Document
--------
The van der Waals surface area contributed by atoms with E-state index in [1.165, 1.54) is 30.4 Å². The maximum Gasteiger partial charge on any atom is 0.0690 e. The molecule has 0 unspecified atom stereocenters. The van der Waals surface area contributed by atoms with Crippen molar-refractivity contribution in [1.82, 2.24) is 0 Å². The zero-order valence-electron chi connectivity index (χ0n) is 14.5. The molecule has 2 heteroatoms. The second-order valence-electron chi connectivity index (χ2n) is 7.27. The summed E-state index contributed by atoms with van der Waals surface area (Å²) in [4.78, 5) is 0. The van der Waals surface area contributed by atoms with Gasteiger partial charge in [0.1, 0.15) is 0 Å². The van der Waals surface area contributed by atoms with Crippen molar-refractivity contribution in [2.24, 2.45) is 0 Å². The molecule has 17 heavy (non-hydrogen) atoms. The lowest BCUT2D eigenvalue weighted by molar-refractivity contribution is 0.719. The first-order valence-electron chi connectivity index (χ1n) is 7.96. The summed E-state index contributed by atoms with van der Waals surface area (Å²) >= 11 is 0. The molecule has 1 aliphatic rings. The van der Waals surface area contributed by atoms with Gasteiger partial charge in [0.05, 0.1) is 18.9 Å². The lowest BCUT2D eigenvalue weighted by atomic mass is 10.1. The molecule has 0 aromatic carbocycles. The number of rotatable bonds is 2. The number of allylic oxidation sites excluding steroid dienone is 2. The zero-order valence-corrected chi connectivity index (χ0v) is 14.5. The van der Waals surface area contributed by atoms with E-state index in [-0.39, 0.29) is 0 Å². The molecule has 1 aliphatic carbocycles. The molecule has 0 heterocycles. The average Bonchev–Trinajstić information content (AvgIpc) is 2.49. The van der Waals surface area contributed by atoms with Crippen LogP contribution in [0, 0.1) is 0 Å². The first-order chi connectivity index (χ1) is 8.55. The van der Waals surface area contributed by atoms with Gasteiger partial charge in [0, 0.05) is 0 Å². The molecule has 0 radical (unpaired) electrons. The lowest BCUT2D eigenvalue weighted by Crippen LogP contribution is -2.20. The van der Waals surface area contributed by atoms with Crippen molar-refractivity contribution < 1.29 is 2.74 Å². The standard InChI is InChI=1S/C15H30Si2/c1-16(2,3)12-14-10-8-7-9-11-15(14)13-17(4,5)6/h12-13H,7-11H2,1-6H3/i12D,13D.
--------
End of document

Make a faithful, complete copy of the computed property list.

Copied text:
The van der Waals surface area contributed by atoms with E-state index in [1.165, 1.54) is 30.4 Å². The maximum Gasteiger partial charge on any atom is 0.0690 e. The molecule has 0 unspecified atom stereocenters. The van der Waals surface area contributed by atoms with Crippen molar-refractivity contribution in [1.82, 2.24) is 0 Å². The zero-order valence-electron chi connectivity index (χ0n) is 14.5. The molecule has 2 heteroatoms. The second-order valence-electron chi connectivity index (χ2n) is 7.27. The summed E-state index contributed by atoms with van der Waals surface area (Å²) in [4.78, 5) is 0. The van der Waals surface area contributed by atoms with Gasteiger partial charge in [0.1, 0.15) is 0 Å². The van der Waals surface area contributed by atoms with Crippen molar-refractivity contribution in [2.24, 2.45) is 0 Å². The molecule has 17 heavy (non-hydrogen) atoms. The lowest BCUT2D eigenvalue weighted by molar-refractivity contribution is 0.719. The first-order valence-electron chi connectivity index (χ1n) is 7.96. The summed E-state index contributed by atoms with van der Waals surface area (Å²) >= 11 is 0. The molecule has 1 aliphatic rings. The van der Waals surface area contributed by atoms with Gasteiger partial charge in [0.05, 0.1) is 18.9 Å². The lowest BCUT2D eigenvalue weighted by atomic mass is 10.1. The molecule has 0 aromatic carbocycles. The number of rotatable bonds is 2. The number of allylic oxidation sites excluding steroid dienone is 2. The zero-order valence-corrected chi connectivity index (χ0v) is 14.5. The van der Waals surface area contributed by atoms with E-state index in [-0.39, 0.29) is 0 Å². The molecule has 1 aliphatic carbocycles. The molecule has 0 heterocycles. The average Bonchev–Trinajstić information content (AvgIpc) is 2.49. The van der Waals surface area contributed by atoms with Crippen LogP contribution in [0, 0.1) is 0 Å². The first-order chi connectivity index (χ1) is 8.55. The van der Waals surface area contributed by atoms with Gasteiger partial charge in [0, 0.05) is 0 Å². The molecule has 0 radical (unpaired) electrons. The lowest BCUT2D eigenvalue weighted by Crippen LogP contribution is -2.20. The van der Waals surface area contributed by atoms with Crippen molar-refractivity contribution < 1.29 is 2.74 Å². The standard InChI is InChI=1S/C15H30Si2/c1-16(2,3)12-14-10-8-7-9-11-15(14)13-17(4,5)6/h12-13H,7-11H2,1-6H3/i12D,13D.